Once you have a criminal record, it may be very difficult to find decent well-paying jobs, or to go back to the employment you were engaged in prior to the conviction. However, there are certain situations in which you can erase previous felonies from your records, making it that much easier to get a new job. Of course, a great first step is to learn what other people see when they run your background check. To find this out, or to check out another person's criminal record, I suggest you take a look at Gov-Resources.com.
To learn how to get felonies off your record, here is how to expunge a criminal record or mitigate its effect.
Get legal advice from a competent attorney. Different states have different laws pertaining to the removal of a certain class of felonies from an individual's record. Consult your attorney of record for previous convictions, or if you've never had one, get advice from a professionally competent attorney. A lawyer should be able to advise you on how you can get a felony removed from your record, or its severity mitigated in certain instances.
Removing wrong or incorrect criminal charges. Any charges that have been wrongly included in your record can be removed. Get a copy of your latest criminal record from the local police authorities. This can be obtained by paying the prescribed fees. If there are wrong charges, or charges that you've previously applied for to be erased, but are still showing on record, you should send a written application to the relevant authorities asking for the expungement of such disputed records. Legal authorities are bound by law to review your applications within a fixed prescribed period of time and remove those records that have been incorrectly listed. Should such authorities refute your claim on the disputed records, there will usually be an appeals process that you can follow.
Getting a pardon. Here again, laws differ from state to state, find out what the exact process is in each state and apply for a pardon accordingly. In general, a pardon can be absolute or conditional. An absolute pardon means that the entire record of conviction is erased, whereas, a conditional pardon is only an official excusing of your crime, but the guilt remains. You can apply for pardons upon the completion of specific prescribed periods depending on whether you've been convicted of a felony or misdemeanor. The former has a longer prescribed period and the latter has a shorter one. The process involves filling up a prescribed application and then attending a hearing if so required. In such cases also, it is preferable that you seek competent legal advice and hire an attorney to represent your case.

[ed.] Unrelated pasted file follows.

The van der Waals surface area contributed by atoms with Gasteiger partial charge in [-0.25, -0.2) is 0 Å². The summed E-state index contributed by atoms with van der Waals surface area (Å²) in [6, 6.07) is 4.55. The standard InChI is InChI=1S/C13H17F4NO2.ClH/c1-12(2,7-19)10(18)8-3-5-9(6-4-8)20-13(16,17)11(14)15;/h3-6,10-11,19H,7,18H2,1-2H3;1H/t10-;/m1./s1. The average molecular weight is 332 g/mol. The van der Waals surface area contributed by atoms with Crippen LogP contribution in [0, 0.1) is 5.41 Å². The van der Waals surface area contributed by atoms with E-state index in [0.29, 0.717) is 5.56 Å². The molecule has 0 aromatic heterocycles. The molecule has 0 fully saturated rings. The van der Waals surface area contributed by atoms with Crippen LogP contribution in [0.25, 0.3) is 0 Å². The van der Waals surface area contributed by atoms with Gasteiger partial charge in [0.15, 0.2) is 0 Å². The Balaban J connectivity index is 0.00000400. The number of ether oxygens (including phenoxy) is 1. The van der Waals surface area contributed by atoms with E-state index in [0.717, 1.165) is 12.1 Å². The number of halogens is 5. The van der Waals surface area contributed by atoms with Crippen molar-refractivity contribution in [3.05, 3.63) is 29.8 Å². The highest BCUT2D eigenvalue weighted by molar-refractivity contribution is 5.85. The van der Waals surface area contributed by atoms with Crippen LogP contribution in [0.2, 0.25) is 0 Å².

Certificates demonstrating rehabilitation. In some states, you can apply for certificates that demonstrate rehabilitation of the convicted person. These help to prevent instances of eviction or dismissal from employment remove statutory collateral restrictions and provide a 'presumption of rehabilitation'. There are two types of rehabilitation certificates - Certificate of Relief from Disabilities (CRD) and Certificate of Good Conduct. A CRD can be given to persons who have only one felony and one/any number of misdemeanors against their name. The certificate should be given separately for each conviction and includes all types of convictions - state or federal. A certificate of Good Conduct can be procured by persons who have multiple felonies against their name. This certification is issued on consideration of a few factors such as class of felony, time since last conviction, payment of fines, and release from prison/parole, whichever is later. Based on these factors and the lapse of the prescribed time between conviction and application, authorities can issue these certificates.
Armed with the knowledge as described above about felony pardons, getting a felony conviction expunged, and removing felony records, you should be in a position to seek relief from the appropriate authorities.